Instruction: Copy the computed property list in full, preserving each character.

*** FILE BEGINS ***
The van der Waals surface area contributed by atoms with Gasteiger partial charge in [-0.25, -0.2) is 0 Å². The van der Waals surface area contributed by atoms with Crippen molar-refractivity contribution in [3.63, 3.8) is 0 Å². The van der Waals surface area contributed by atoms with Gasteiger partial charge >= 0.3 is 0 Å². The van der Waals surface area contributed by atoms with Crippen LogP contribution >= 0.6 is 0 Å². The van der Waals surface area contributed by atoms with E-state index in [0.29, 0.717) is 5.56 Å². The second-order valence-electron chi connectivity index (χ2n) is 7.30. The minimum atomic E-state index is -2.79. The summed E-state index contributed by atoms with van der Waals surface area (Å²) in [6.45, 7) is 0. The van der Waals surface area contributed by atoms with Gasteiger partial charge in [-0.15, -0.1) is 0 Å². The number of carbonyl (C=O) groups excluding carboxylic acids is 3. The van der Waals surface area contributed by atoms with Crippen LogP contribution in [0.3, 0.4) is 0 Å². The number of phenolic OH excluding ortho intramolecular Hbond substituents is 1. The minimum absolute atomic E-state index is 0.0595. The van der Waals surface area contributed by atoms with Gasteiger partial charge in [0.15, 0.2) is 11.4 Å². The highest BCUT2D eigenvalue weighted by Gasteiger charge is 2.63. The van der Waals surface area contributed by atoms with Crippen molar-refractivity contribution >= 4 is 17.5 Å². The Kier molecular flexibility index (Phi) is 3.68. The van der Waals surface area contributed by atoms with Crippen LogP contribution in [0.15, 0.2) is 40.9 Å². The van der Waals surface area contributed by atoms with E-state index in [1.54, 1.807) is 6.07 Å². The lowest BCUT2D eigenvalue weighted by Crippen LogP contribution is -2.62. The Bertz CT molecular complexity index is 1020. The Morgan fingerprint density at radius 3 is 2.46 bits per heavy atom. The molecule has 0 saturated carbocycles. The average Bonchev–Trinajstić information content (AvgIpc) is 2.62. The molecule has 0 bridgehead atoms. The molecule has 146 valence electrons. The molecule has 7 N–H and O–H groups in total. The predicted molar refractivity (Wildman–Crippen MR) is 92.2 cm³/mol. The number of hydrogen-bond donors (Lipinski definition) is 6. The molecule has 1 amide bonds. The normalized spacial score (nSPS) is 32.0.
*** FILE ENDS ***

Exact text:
The van der Waals surface area contributed by atoms with Gasteiger partial charge in [-0.25, -0.2) is 0 Å². The van der Waals surface area contributed by atoms with Crippen molar-refractivity contribution in [3.63, 3.8) is 0 Å². The van der Waals surface area contributed by atoms with Gasteiger partial charge >= 0.3 is 0 Å². The van der Waals surface area contributed by atoms with Crippen LogP contribution >= 0.6 is 0 Å². The van der Waals surface area contributed by atoms with E-state index in [0.29, 0.717) is 5.56 Å². The second-order valence-electron chi connectivity index (χ2n) is 7.30. The minimum atomic E-state index is -2.79. The summed E-state index contributed by atoms with van der Waals surface area (Å²) in [6.45, 7) is 0. The van der Waals surface area contributed by atoms with Gasteiger partial charge in [-0.15, -0.1) is 0 Å². The number of carbonyl (C=O) groups excluding carboxylic acids is 3. The van der Waals surface area contributed by atoms with Crippen LogP contribution in [0.3, 0.4) is 0 Å². The number of phenolic OH excluding ortho intramolecular Hbond substituents is 1. The minimum absolute atomic E-state index is 0.0595. The van der Waals surface area contributed by atoms with Gasteiger partial charge in [0.15, 0.2) is 11.4 Å². The highest BCUT2D eigenvalue weighted by Gasteiger charge is 2.63. The van der Waals surface area contributed by atoms with Crippen molar-refractivity contribution >= 4 is 17.5 Å². The Kier molecular flexibility index (Phi) is 3.68. The van der Waals surface area contributed by atoms with Crippen LogP contribution in [0.15, 0.2) is 40.9 Å². The van der Waals surface area contributed by atoms with E-state index in [1.54, 1.807) is 6.07 Å². The lowest BCUT2D eigenvalue weighted by Crippen LogP contribution is -2.62. The Bertz CT molecular complexity index is 1020. The Morgan fingerprint density at radius 3 is 2.46 bits per heavy atom. The molecule has 0 saturated carbocycles. The average Bonchev–Trinajstić information content (AvgIpc) is 2.62. The molecule has 0 bridgehead atoms. The molecule has 146 valence electrons. The molecule has 7 N–H and O–H groups in total. The predicted molar refractivity (Wildman–Crippen MR) is 92.2 cm³/mol. The number of hydrogen-bond donors (Lipinski definition) is 6. The molecule has 1 amide bonds. The normalized spacial score (nSPS) is 32.0.